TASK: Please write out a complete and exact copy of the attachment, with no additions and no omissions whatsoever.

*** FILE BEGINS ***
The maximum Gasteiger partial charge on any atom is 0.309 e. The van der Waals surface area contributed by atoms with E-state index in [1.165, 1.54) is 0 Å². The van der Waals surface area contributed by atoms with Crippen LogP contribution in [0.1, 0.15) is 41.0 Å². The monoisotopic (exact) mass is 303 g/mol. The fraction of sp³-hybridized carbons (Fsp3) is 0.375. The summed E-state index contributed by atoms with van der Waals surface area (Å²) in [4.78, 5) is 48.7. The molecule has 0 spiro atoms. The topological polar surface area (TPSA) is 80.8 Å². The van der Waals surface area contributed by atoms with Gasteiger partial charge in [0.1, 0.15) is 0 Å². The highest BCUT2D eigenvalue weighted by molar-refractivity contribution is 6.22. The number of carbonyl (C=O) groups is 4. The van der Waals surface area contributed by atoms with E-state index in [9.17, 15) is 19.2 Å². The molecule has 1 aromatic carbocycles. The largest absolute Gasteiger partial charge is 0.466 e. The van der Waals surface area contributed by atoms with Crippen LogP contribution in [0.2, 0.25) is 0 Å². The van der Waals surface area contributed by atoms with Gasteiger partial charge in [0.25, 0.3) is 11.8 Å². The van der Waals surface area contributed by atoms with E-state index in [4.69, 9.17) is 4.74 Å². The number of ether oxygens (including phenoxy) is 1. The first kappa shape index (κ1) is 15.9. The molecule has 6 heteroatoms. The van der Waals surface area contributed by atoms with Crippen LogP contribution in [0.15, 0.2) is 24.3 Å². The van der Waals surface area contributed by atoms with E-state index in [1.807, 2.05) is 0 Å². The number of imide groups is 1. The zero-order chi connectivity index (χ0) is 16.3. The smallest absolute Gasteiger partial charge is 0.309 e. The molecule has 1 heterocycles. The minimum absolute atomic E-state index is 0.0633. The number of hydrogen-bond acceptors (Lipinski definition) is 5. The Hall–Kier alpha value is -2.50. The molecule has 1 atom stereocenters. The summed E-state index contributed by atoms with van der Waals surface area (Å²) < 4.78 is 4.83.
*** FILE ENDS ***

The maximum Gasteiger partial charge on any atom is 0.309 e. The van der Waals surface area contributed by atoms with E-state index in [1.165, 1.54) is 0 Å². The van der Waals surface area contributed by atoms with Crippen LogP contribution in [0.1, 0.15) is 41.0 Å². The monoisotopic (exact) mass is 303 g/mol. The fraction of sp³-hybridized carbons (Fsp3) is 0.375. The summed E-state index contributed by atoms with van der Waals surface area (Å²) in [4.78, 5) is 48.7. The molecule has 0 spiro atoms. The topological polar surface area (TPSA) is 80.8 Å². The van der Waals surface area contributed by atoms with Gasteiger partial charge in [0.1, 0.15) is 0 Å². The highest BCUT2D eigenvalue weighted by molar-refractivity contribution is 6.22. The number of carbonyl (C=O) groups is 4. The van der Waals surface area contributed by atoms with E-state index in [9.17, 15) is 19.2 Å². The molecule has 1 aromatic carbocycles. The largest absolute Gasteiger partial charge is 0.466 e. The van der Waals surface area contributed by atoms with Crippen LogP contribution in [0.2, 0.25) is 0 Å². The van der Waals surface area contributed by atoms with Gasteiger partial charge in [0.25, 0.3) is 11.8 Å². The van der Waals surface area contributed by atoms with E-state index in [4.69, 9.17) is 4.74 Å². The number of ether oxygens (including phenoxy) is 1. The first kappa shape index (κ1) is 15.9. The molecule has 6 heteroatoms. The van der Waals surface area contributed by atoms with Crippen LogP contribution in [0.15, 0.2) is 24.3 Å². The van der Waals surface area contributed by atoms with E-state index in [1.807, 2.05) is 0 Å². The number of imide groups is 1. The zero-order chi connectivity index (χ0) is 16.3. The smallest absolute Gasteiger partial charge is 0.309 e. The molecule has 1 heterocycles. The minimum absolute atomic E-state index is 0.0633. The number of hydrogen-bond acceptors (Lipinski definition) is 5. The Hall–Kier alpha value is -2.50. The molecule has 1 atom stereocenters. The summed E-state index contributed by atoms with van der Waals surface area (Å²) < 4.78 is 4.83.